5 things you should always look for in a bank, according to a certified banking professional

GOBankingRates consulted a financial expert to identify the five things you should always look for in a bank.


View of cash exchange in window between hands of teller and bank customer

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Customers who have been with a particular financial institution for a long time might not think too often about what they really want out of a bank. However, if you do plan to change banks — which is something 35% of 1,063 Americans surveyed by GOBankingRates said they considered in the past year — now is a good time to take stock of everything you should be looking for.

GOBankingRates spoke with Georgia Lord, a CFP who leads financial planning at Corbett Road Wealth Management, to find out which essential offerings you should seek out as a banking customer.

FDIC Insurance

What is FDIC insurance? According to the Federal Deposit Insurance Corporation, the FDIC insures deposits of at least $250,000 to protect your money in the event of a bank failure.

Though many banks are FDIC-insured, don't just assume the bank you're interested in is. Lord recommends asking if FDIC insurance is provided directly through the bank or if it is provided through a third party. As an example, she said certain online financial institutions are technically FDIC-insured through partner banks.

No fees

Low fees, or better yet no fees, matter to banking customers. In GOBankingRates' survey, 41% of respondents said low fees are key in their decision to open an account with a new institution. 

Lord said there are very few instances where she is OK with paying fees for everyday financial transactions, especially with the amount of alternatives available in today's market to banking customers. She said she even opened an account with a separate bank after finding out it had zero ATM fees.

"I have a similar stance on low minimum balance requirements," said Lord. "I don't want to be restricted in any way with my banking, and if that means keeping a low balance at certain times, I want the ability to do so without penalty."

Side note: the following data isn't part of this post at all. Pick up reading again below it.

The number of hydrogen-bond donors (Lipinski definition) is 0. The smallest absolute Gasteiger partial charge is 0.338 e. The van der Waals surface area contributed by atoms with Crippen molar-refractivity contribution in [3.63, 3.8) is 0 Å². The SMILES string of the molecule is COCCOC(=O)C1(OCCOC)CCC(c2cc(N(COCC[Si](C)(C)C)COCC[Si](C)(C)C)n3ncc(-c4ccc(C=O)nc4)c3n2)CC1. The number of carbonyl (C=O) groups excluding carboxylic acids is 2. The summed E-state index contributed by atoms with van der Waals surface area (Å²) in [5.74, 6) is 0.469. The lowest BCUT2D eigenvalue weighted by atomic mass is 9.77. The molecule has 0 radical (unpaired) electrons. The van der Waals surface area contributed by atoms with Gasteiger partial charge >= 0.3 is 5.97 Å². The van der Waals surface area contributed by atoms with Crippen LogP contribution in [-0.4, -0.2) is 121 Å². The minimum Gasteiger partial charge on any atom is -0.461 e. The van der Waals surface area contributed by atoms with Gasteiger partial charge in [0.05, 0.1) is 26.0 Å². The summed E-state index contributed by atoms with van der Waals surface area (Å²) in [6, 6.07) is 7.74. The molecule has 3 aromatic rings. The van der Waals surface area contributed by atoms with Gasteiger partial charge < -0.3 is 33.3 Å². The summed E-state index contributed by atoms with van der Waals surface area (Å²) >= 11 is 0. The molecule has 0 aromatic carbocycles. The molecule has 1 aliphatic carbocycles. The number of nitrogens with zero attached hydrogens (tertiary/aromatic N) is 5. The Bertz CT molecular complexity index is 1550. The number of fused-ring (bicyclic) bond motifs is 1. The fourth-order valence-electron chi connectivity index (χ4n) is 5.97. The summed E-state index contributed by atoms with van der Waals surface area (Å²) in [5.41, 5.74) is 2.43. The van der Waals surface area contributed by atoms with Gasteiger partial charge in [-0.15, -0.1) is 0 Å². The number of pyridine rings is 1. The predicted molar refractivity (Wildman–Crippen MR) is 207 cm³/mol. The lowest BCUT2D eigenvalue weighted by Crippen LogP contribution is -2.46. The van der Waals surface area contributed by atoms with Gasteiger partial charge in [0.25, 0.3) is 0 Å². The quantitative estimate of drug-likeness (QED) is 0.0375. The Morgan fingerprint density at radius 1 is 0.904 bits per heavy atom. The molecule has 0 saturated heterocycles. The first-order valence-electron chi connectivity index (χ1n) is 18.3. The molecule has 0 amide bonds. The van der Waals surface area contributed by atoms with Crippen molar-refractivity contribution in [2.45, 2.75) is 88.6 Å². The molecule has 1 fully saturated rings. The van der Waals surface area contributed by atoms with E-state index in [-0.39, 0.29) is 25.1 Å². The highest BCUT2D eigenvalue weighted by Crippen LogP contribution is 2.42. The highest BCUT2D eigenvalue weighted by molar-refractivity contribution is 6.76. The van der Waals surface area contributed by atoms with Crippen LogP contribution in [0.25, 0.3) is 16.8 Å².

Lord's younger clients often like to ask about and compare brick-and-mortar banks with online banks.

"Typically, online banks don't have many of the costs associated with having brick-and-mortar locations, therefore they can pass on those savings in the form of higher rates and/or less fees to customers," said Lord. 

While there are many individuals who will still want to visit physical branch locations or have the option to head to an ATM network, Lord said she suggests online banks to clients working to save for specific goals who don't need rapid access to these funds.

Credit card benefits

For many banking customers, offers of sign-up bonuses and credit cards with perks are an attractive option when considering a new financial institution.

Lord uses Chase Bank as an example of one with credit card benefits she likes. Their travel incentives, she said, fit into the lifestyle and goals she wishes to achieve.

App store ratings

Banking customers who plan to extensively bank online will want to review the ratings for their respective bank's app in the App Store. 

"If I'm contemplating opening a new bank account, I will do 99% of that banking online," said Lord. "I need a great digital experience."

This story was produced by GOBankingRates and reviewed and distributed by Stacker Media.